Tech Policy Is Not A Religion

Opinion Piece by Robert Atkinson: “”Digital libertarians” and “digital technocrats” want us to believe their way is the truth and the light. It’s not that black and white. Manichaeism, an ancient religion, took a dualistic view of the world. It described the struggle between a good, spiritual world of light, and an evil, material world of darkness. Listening to tech policy debates, especially in America, one would presume that Manichaeism is alive and well.
On one side (light or dark, depending on your view) are the folks who embrace free markets, bottom-up processes, multi-stakeholderism, open-source systems, and crowdsourced innovations. On the other are those who embrace government intervention, top-down processes, additional regulation, proprietary systems, and expert-based innovations.
For the first group, whom I’ll call the digital libertarians, government is the problem, not the solution. Tech enables freedom, and statist actions can only limit it.
According to this camp, tech is moving so fast that government can’t hope to keep up — the only workable governance system is a nimble one based on multi-stakeholder processes, such as ICANN and W3C. With Web 2.0, everyone can be a contributor, and it is through the proliferation of multiple and disparate voices that we discover the truth. And because of the ability of communities of coders to add their contributions, the only viable tech systems are based on open-source models.
For the second group, the digital technocrats, the problem is the anarchic, lawless, corporate-dominated nature of the digital world. Tech is so disruptive, including to long-established norms and laws, it needs to be limited and shaped, and only the strong hand of the state can do that. Because of the influence of tech on all aspects of society, any legitimate governance process must stem from democratic institutions — not from a select group of insiders — and that can only happen with government oversight such as through the UN’s International Telecommunication Union.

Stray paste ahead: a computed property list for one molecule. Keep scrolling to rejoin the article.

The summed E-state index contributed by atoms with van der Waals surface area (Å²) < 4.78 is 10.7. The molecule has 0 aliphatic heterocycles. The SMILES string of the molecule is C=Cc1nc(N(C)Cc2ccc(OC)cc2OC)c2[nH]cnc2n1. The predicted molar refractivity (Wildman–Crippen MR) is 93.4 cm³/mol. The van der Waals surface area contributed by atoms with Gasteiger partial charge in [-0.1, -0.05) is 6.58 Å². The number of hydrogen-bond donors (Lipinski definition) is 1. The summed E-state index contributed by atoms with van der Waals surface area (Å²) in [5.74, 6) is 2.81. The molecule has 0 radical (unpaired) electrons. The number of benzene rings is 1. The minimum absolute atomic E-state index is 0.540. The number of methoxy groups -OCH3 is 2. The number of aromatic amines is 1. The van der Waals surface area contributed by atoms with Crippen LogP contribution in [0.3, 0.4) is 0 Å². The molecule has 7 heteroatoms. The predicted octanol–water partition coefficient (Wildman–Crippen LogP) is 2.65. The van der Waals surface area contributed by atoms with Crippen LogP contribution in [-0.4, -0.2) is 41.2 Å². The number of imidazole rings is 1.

According to this camp, because there are so many uninformed voices on the Internet spreading urban myths like wildfire, we need carefully vetted experts, whether in media or other organizations, to sort through the mass of information and provide expert, unbiased analysis. And because IT systems are so critical to the safety and well-functioning of  society, we need companies to build and profit from them through a closed-source model.
Of course, just as religious Manichaeism leads to distorted practices of faith, tech Manichaeism leads to distorted policy practices and views. Take Internet governance. The process of ensuring Internet governance and evolution is complex and rapidly changing. A strong case can be made for the multi-stakeholder process as the driving force.
But this situation doesn’t mean, as digital libertarians would assert, that governments should stay out of the Internet altogether. Governments are not, as digital libertarian John Perry Barlow arrogantly asserts, “weary giants of flesh and steel.” Governments can and do play legitimate roles in many Internet policy issues, from establishing cybersecurity guidelines to setting online sales tax policy to combatting spam and digital piracy to setting rules governing unfair and deceptive online marketing practices.
This assertion doesn’t mean governments always get things right. They don’t. But as the Information Technology and Innovation Foundation writes in its recent response to Barlow’s manifesto, to deny people the right to regulate Internet activity through their government officials ignores the significant contribution the government can play in promoting the continued development of the Internet and digital economy.
At the same time, the digital technocrats must understand that the digital world is different from the analog one, and that old rules, regulations, and governing structures simply don’t apply. When ITU Secretary General Hamadoun Toure argues that “at the behest of all the world’s nations, the UN must lead this effort” to manage the global Internet, and that “for big commercial interests, it’s about maximizing the bottom line,” he’s ignoring the critical role that tech companies and other non-government stakeholders play in the Internet ecosystem.
Because digital technology is such a vastly complex system, digital libertarians claim that their “light” approach is superior to the “dark,” controlling, technocratic approach. In fact, this very complexity requires that we base Internet policy on pragmatism, not religion.
Conversely, because technology is so important to opportunity and the functioning of societies, digital technocrats assert that only governments can maximize these benefits. In fact, its importance requires us to respect its complexity and the role of private sector innovators in driving digital progress.
In short, the belief that one or the other of these approaches is sufficient in itself to maximize tech innovation is misleading at best and damaging at worst.”